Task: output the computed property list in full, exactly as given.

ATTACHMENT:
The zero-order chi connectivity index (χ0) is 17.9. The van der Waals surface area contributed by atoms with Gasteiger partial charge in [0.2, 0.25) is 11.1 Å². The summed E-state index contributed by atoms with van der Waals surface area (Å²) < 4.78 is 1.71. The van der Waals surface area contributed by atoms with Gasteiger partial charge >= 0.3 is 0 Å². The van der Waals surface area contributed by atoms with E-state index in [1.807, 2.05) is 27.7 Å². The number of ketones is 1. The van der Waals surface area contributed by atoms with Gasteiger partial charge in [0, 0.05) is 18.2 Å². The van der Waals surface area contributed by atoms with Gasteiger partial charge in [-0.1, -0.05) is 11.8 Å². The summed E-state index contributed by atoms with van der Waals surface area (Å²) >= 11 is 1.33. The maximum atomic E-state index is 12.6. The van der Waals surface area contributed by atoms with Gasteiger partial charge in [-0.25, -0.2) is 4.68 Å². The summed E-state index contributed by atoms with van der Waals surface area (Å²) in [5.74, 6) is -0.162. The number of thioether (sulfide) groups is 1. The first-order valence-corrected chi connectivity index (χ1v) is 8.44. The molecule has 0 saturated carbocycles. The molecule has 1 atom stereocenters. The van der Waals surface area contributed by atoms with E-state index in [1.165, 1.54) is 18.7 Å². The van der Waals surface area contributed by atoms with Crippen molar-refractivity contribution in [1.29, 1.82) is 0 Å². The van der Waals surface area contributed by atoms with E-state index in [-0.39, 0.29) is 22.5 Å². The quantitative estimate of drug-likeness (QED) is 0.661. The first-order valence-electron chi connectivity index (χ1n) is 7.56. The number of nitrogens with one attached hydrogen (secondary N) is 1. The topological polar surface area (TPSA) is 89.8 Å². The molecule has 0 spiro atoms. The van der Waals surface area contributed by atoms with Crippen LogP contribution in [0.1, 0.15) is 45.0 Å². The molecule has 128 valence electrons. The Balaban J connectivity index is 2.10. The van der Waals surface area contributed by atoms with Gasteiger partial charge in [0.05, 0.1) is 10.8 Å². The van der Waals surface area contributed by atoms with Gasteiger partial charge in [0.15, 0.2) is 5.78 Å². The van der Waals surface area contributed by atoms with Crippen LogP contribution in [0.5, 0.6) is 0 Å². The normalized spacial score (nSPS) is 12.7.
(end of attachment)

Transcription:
The zero-order chi connectivity index (χ0) is 17.9. The van der Waals surface area contributed by atoms with Gasteiger partial charge in [0.2, 0.25) is 11.1 Å². The summed E-state index contributed by atoms with van der Waals surface area (Å²) < 4.78 is 1.71. The van der Waals surface area contributed by atoms with Gasteiger partial charge >= 0.3 is 0 Å². The van der Waals surface area contributed by atoms with E-state index in [1.807, 2.05) is 27.7 Å². The number of ketones is 1. The van der Waals surface area contributed by atoms with Gasteiger partial charge in [0, 0.05) is 18.2 Å². The van der Waals surface area contributed by atoms with Gasteiger partial charge in [-0.1, -0.05) is 11.8 Å². The summed E-state index contributed by atoms with van der Waals surface area (Å²) >= 11 is 1.33. The maximum atomic E-state index is 12.6. The van der Waals surface area contributed by atoms with Gasteiger partial charge in [-0.25, -0.2) is 4.68 Å². The summed E-state index contributed by atoms with van der Waals surface area (Å²) in [5.74, 6) is -0.162. The number of thioether (sulfide) groups is 1. The first-order valence-corrected chi connectivity index (χ1v) is 8.44. The molecule has 0 saturated carbocycles. The molecule has 1 atom stereocenters. The van der Waals surface area contributed by atoms with E-state index in [1.165, 1.54) is 18.7 Å². The van der Waals surface area contributed by atoms with Crippen molar-refractivity contribution in [1.29, 1.82) is 0 Å². The van der Waals surface area contributed by atoms with E-state index in [-0.39, 0.29) is 22.5 Å². The quantitative estimate of drug-likeness (QED) is 0.661. The first-order valence-electron chi connectivity index (χ1n) is 7.56. The number of nitrogens with one attached hydrogen (secondary N) is 1. The topological polar surface area (TPSA) is 89.8 Å². The molecule has 0 spiro atoms. The van der Waals surface area contributed by atoms with Crippen LogP contribution in [0.1, 0.15) is 45.0 Å². The molecule has 128 valence electrons. The Balaban J connectivity index is 2.10. The van der Waals surface area contributed by atoms with Gasteiger partial charge in [0.05, 0.1) is 10.8 Å². The van der Waals surface area contributed by atoms with Gasteiger partial charge in [0.15, 0.2) is 5.78 Å². The van der Waals surface area contributed by atoms with Crippen LogP contribution in [0.5, 0.6) is 0 Å². The normalized spacial score (nSPS) is 12.7.